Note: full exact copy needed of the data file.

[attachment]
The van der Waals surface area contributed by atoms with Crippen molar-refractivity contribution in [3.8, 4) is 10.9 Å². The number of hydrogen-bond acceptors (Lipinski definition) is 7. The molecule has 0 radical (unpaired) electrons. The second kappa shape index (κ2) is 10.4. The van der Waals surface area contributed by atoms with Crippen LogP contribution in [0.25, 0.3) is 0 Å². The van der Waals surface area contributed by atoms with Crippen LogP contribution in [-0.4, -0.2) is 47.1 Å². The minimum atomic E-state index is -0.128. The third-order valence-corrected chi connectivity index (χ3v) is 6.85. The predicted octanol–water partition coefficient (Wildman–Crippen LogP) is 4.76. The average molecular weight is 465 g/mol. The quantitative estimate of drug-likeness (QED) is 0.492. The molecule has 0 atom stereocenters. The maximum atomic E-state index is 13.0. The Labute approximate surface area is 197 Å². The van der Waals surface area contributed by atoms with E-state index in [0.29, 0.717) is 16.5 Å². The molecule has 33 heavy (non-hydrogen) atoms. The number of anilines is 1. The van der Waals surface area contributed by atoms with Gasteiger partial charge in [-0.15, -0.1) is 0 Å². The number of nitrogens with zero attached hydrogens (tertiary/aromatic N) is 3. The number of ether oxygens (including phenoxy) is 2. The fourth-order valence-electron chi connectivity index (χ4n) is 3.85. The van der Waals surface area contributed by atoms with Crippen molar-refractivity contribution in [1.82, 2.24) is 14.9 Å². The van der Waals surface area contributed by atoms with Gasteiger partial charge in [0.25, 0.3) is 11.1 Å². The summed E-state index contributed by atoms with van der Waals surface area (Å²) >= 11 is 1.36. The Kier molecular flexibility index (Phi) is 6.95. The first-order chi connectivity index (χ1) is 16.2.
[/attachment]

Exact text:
The van der Waals surface area contributed by atoms with Crippen molar-refractivity contribution in [3.8, 4) is 10.9 Å². The number of hydrogen-bond acceptors (Lipinski definition) is 7. The molecule has 0 radical (unpaired) electrons. The second kappa shape index (κ2) is 10.4. The van der Waals surface area contributed by atoms with Crippen LogP contribution in [0.25, 0.3) is 0 Å². The van der Waals surface area contributed by atoms with Crippen LogP contribution in [-0.4, -0.2) is 47.1 Å². The minimum atomic E-state index is -0.128. The third-order valence-corrected chi connectivity index (χ3v) is 6.85. The predicted octanol–water partition coefficient (Wildman–Crippen LogP) is 4.76. The average molecular weight is 465 g/mol. The quantitative estimate of drug-likeness (QED) is 0.492. The molecule has 0 atom stereocenters. The maximum atomic E-state index is 13.0. The Labute approximate surface area is 197 Å². The van der Waals surface area contributed by atoms with E-state index in [0.29, 0.717) is 16.5 Å². The molecule has 33 heavy (non-hydrogen) atoms. The number of anilines is 1. The van der Waals surface area contributed by atoms with Gasteiger partial charge in [-0.15, -0.1) is 0 Å². The number of nitrogens with zero attached hydrogens (tertiary/aromatic N) is 3. The number of ether oxygens (including phenoxy) is 2. The fourth-order valence-electron chi connectivity index (χ4n) is 3.85. The van der Waals surface area contributed by atoms with Crippen molar-refractivity contribution in [1.82, 2.24) is 14.9 Å². The van der Waals surface area contributed by atoms with Gasteiger partial charge in [0.25, 0.3) is 11.1 Å². The summed E-state index contributed by atoms with van der Waals surface area (Å²) >= 11 is 1.36. The Kier molecular flexibility index (Phi) is 6.95. The first-order chi connectivity index (χ1) is 16.2.